Kim Williams-Guillén is an ecologist. She’s also the director of conservation science for Paso Pacífico. The group protects biodiversity in Central America.
She knew sea turtle eggs were poached. But where did the poachers go? Who was buying the eggs? How could she track them? What if she created a fake turtle egg with a tracking device in it? If it looked real, would poachers notice?
Kim Williams-Guillén holds fake turtle eggs with trackers inside.
A New Idea
Paso Pacífico sent this idea to the Wildlife Crime Tech Challenge. It was selected in 2016 as one of 16 winning ideas. The prize money was used to develop the first model of a fake egg.
A real sea turtle egg is about the size of a Ping‑Pong ball. It has a small dent in it and is slightly squishy. To get that rubbery feel, she needed to find the right sort of plastic.
She tested several and found the right one. She used a 3-D printer. The fake egg was close, but it wasn’t quite right. In a real egg, the yolk almost shines through the shell.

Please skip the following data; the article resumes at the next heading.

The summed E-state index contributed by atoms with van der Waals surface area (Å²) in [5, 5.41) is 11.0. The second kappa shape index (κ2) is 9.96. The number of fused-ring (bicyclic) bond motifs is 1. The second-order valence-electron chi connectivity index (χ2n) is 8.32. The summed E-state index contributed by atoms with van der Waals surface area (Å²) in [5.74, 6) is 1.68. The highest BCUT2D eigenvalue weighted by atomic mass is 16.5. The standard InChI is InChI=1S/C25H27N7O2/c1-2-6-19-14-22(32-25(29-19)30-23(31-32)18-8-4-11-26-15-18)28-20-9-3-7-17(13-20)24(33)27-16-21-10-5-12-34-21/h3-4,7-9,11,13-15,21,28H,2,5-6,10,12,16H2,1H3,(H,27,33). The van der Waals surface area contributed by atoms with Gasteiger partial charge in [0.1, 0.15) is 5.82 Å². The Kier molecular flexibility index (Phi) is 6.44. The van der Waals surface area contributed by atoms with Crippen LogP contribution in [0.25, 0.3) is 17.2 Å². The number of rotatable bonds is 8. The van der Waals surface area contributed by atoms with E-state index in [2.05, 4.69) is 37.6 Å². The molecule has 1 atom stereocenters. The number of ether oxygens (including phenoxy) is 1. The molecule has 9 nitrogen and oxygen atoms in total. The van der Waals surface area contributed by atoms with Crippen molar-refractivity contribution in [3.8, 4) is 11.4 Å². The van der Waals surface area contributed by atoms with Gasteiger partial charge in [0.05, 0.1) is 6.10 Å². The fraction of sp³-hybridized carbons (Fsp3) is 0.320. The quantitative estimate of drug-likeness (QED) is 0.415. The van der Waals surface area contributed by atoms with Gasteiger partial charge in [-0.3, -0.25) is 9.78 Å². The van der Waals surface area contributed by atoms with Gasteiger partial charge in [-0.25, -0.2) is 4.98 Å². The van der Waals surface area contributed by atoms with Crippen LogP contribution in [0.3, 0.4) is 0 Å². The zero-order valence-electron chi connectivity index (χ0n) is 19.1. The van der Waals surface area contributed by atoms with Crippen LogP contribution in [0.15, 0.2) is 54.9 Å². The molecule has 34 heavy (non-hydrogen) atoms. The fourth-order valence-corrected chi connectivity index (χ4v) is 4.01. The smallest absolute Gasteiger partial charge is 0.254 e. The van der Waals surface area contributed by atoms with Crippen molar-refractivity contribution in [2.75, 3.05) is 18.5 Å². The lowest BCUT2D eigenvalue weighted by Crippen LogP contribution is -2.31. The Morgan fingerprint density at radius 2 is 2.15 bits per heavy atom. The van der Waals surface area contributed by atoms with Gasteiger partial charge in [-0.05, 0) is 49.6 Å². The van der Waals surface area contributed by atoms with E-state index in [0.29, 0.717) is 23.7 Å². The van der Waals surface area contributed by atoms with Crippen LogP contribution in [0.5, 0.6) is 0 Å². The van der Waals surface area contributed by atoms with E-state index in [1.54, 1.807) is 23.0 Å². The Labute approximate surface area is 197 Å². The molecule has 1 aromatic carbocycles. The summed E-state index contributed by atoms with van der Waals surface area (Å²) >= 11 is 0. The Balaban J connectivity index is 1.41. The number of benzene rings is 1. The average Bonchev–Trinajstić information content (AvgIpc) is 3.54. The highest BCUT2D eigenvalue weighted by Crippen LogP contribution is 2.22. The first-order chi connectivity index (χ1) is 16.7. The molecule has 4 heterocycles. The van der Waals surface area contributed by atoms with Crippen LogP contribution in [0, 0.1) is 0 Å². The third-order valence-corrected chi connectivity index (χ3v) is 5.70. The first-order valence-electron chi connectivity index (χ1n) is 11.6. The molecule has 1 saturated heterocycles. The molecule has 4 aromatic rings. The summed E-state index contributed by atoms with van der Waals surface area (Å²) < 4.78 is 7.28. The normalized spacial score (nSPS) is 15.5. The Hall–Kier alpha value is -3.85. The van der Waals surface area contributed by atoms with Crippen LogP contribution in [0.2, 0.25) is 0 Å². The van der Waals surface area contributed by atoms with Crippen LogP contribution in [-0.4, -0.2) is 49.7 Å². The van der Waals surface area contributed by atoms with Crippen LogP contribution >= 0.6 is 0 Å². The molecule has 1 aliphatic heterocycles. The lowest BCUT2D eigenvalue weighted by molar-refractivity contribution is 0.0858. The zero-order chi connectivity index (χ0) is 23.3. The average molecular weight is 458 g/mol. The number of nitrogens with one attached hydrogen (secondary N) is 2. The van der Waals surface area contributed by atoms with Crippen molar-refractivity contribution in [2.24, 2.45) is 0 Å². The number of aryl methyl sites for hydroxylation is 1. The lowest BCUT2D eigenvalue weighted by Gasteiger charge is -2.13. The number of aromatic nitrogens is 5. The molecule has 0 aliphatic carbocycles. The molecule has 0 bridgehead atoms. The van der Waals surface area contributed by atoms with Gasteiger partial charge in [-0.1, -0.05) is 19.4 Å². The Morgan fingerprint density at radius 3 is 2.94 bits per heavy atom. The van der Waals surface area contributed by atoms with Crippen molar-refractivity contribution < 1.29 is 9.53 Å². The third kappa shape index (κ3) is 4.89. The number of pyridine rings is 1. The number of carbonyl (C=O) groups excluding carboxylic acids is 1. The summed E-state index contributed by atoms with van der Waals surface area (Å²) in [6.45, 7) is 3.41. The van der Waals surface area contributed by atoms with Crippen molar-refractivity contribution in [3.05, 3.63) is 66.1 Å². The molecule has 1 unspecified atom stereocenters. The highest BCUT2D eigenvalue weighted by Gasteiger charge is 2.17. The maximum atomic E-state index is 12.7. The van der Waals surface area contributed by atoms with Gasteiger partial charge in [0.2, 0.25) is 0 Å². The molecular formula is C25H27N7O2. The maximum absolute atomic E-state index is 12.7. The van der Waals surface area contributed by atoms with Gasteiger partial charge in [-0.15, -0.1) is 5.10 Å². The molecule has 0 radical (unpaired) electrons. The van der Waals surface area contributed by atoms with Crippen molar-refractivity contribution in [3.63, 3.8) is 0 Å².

Williams-Guillén knew she needed help. She contacted Lauren Wilde, a makeup artist in Los Angeles. Wilde took the printed eggs and sanded them to make them smooth. Then she put on paint and glue to get the right color.
Outside, the fake eggs look almost identical to real ones. But inside are electronics that connect to the Internet. They show the date and time that the egg is at a certain location.
Lauren Wilde examines one of the fake sea turtle eggs.
Makeup artist Lauren Wilde uses paint and glue. This makes the fake eggs look real.
The fake eggs are hard to spot.
The team can also figure out how fast the egg is moving. That may help them determine how the egg is being transported. On foot? By a vehicle?
Each fake egg costs about $40 to make. Williams-Guillén needed several to test in the field. Luckily, Paso Pacífico was awarded another prize to continue the project.
Each fake egg weighs as much as a real egg. However, it is stuffed with a tracking device.